While the league's decision to expand is football-driven, ironically it could be the non-football schools that ultimately determine what happens with its media-rights deal and expansion. In 2011, the basketball league was the bread winner for the Big East, receiving $3 million more in NCAA basketball tournament revenue than from BCS football revenue.

The men's basketball distribution to the Big East from the NCAA in 2011 was $24.9 million. The league's revenue from the BCS was $21.2 million.

Except for games televised by CBS, ESPN televises every league basketball game on ESPN, ESPN2, ESPNU or ESPN3.com. ESPN's Big Monday has been a staple for the network and ESPN needs the Big East on Mondays as much as the Big East needs ESPN.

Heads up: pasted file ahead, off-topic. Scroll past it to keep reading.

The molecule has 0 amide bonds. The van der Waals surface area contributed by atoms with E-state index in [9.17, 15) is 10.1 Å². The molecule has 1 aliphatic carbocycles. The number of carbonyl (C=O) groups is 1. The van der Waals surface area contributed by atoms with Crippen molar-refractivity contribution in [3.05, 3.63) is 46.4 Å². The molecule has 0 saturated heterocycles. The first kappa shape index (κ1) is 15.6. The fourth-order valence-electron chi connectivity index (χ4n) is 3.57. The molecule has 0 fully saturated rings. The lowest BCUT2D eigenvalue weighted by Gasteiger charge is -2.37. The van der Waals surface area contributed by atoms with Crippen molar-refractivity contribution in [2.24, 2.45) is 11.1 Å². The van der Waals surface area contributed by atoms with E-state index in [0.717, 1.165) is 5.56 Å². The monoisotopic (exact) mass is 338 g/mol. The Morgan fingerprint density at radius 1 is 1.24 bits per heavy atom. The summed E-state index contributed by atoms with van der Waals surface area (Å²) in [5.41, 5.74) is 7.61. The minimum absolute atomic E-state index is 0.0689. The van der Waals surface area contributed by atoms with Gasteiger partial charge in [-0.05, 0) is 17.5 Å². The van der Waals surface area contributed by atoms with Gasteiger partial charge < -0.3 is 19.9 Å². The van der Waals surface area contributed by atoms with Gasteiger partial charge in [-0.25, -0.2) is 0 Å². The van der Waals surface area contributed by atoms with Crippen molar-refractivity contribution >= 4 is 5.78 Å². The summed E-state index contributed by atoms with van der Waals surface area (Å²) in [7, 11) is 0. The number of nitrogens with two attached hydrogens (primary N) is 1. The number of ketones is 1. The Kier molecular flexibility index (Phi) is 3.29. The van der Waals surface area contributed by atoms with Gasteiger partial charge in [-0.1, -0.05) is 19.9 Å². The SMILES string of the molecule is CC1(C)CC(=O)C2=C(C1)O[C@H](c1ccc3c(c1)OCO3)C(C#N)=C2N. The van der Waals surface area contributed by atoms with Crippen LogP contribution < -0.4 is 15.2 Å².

Also, if the league decides to sign with NBC/Comcast or Fox, would every conference basketball game still be televised and, if so, what channels would they air?

More important, perhaps, is that to add a football-only or all-sports member requires three-fourths approval by the 16 league members. So the eight non-football schools could theoretically keep the football side from expanding.

Ah, the irony.

Because by adding more all-sports members to get to 12 football schools also would increase the basketball league from 17 to as many as 20 schools. That would make an unwieldy basketball league even worse and is one reason UConn basketball coach Jim Calhoun believes the league's football and non-football schools will split in four or five years.